In addition, exposing your eyes to light at night when you would normally be sleeping can disrupt key hormones involved in metabolic health, including melatonin, growth hormone, and insulin. These disruptions can negatively impact your metabolic health. Some studies show shift workers that sleep during the night and work at night are at higher risk of health problems, including weight gain, type 2 diabetes, and some types of cancer.
As an aside, a study also showed that dropping the temperature of your bedroom to 66 degrees or below may help with weight control as well. Exposure to slight cold activates brown fat. You want that since brown fat is metabolically inefficient and turns calories from the food you eat as heat. Plus, a cooler room makes it easier to fall asleep.
What can you take away from this? Sleep in a pitch-black room free of electronic devices. Even small amounts of light can disrupt your normal nighttime rhythms. Go to bed no later than 10:00 P.M. and establish a sleep schedule that you follow even on the weekends. Your body thrives on routine. Also, eat your biggest meal early in the day and avoid snacking before bedtime.
The connection between obesogens and weight gain is less well established. However, some experts believe that chemicals in the environment contribute to the growing epidemic of obesity. Scientists believe these chemicals, nicknamed obesogens, disrupt hormones that help with weight control. The obesogen you’re probably most familiar with is BPA, a resin in materials made of plastic. However, a number of chemicals in the food we eat, the air we breathe, and in personal care products are suspected obesogens as well. Examples are pesticides, flame retardants, phthalates, and some heavy metals. These chemicals potentially disrupt normal metabolism and make it easier to gain weight.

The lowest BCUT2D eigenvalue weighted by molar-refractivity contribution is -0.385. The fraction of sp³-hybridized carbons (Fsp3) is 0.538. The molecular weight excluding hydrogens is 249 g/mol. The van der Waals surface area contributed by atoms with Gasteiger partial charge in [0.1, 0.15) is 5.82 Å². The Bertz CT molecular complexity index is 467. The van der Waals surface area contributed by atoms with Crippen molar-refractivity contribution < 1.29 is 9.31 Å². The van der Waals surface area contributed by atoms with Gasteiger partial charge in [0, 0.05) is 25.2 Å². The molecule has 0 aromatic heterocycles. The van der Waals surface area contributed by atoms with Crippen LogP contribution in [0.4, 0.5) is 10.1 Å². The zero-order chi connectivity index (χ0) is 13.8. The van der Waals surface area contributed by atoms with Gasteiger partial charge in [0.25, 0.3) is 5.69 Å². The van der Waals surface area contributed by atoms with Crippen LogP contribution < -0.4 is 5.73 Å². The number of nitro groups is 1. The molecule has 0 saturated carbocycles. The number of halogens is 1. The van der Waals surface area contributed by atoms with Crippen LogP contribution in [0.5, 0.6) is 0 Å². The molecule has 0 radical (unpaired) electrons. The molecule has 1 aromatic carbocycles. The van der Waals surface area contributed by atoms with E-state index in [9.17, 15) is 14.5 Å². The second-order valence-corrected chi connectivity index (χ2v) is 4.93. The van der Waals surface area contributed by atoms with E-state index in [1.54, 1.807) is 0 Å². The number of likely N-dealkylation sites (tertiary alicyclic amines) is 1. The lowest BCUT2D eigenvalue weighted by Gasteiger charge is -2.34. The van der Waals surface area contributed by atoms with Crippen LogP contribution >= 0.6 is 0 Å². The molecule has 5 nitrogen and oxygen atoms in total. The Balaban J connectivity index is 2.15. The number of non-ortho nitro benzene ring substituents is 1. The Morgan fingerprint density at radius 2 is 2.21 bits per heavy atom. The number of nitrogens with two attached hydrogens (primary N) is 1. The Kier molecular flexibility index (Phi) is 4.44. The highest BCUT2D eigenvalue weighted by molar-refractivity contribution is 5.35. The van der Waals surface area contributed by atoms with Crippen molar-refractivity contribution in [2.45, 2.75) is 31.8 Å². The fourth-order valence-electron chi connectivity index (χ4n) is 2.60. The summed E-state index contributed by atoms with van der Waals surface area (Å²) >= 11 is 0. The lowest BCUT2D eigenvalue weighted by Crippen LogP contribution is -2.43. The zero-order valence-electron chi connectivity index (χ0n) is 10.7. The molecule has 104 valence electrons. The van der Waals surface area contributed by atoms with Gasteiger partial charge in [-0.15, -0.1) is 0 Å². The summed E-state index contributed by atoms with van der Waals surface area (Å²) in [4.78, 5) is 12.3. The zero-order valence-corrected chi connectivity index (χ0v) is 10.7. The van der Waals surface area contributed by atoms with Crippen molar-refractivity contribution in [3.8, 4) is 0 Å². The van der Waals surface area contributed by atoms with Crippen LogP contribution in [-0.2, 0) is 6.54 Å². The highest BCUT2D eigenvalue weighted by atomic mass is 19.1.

How can you reduce your exposure? Use organic personal care products, whenever possible. Eat more organic food, especially for the “dirty dozen,” most heavily sprayed fruits and vegetables. Always wash produce thoroughly before using it, regardless of whether it’s organic. Don’t store food or beverages in plastic containers. Use glass or stainless steel containers.
Stress can trigger weight gain in several ways. Some people eat more when they’re under stress and choose more sugary or fatty comfort foods. Chronic stress can also disrupt the stress hormone cortisol as well as hormones, like leptin and ghrelin, that control your appetite. That’s why stress management is an essential part of a healthy lifestyle. How you choose to deal with stress can take a variety of forms – yoga, meditation, walking outdoors, listening to music, or engaging in a hobby you enjoy. Make sure you have a tactic or tactics to help you better deal with stress.
The Bottom Line
Sometimes weight gain is not due to overeating and under-exercising. These are six causes of weight gain you might not have considered – but keep them in mind if your weight is creeping up and you have no other explanation.
VeryWell.com. “Undiagnosed Thyroid Disease and Women”
Drugs.com. “Can Prescription Drugs Cause Weight Gain?”
NewsMax Health. “Bedroom Lights Can Cause Weight Gain: Study”
The Scientist. “Obesogens”
Environ Health Perspect. 2012 Feb; 120(2): a62–a68. Published online 2012 Feb 1. doi: 10.1289/ehp.120-a62..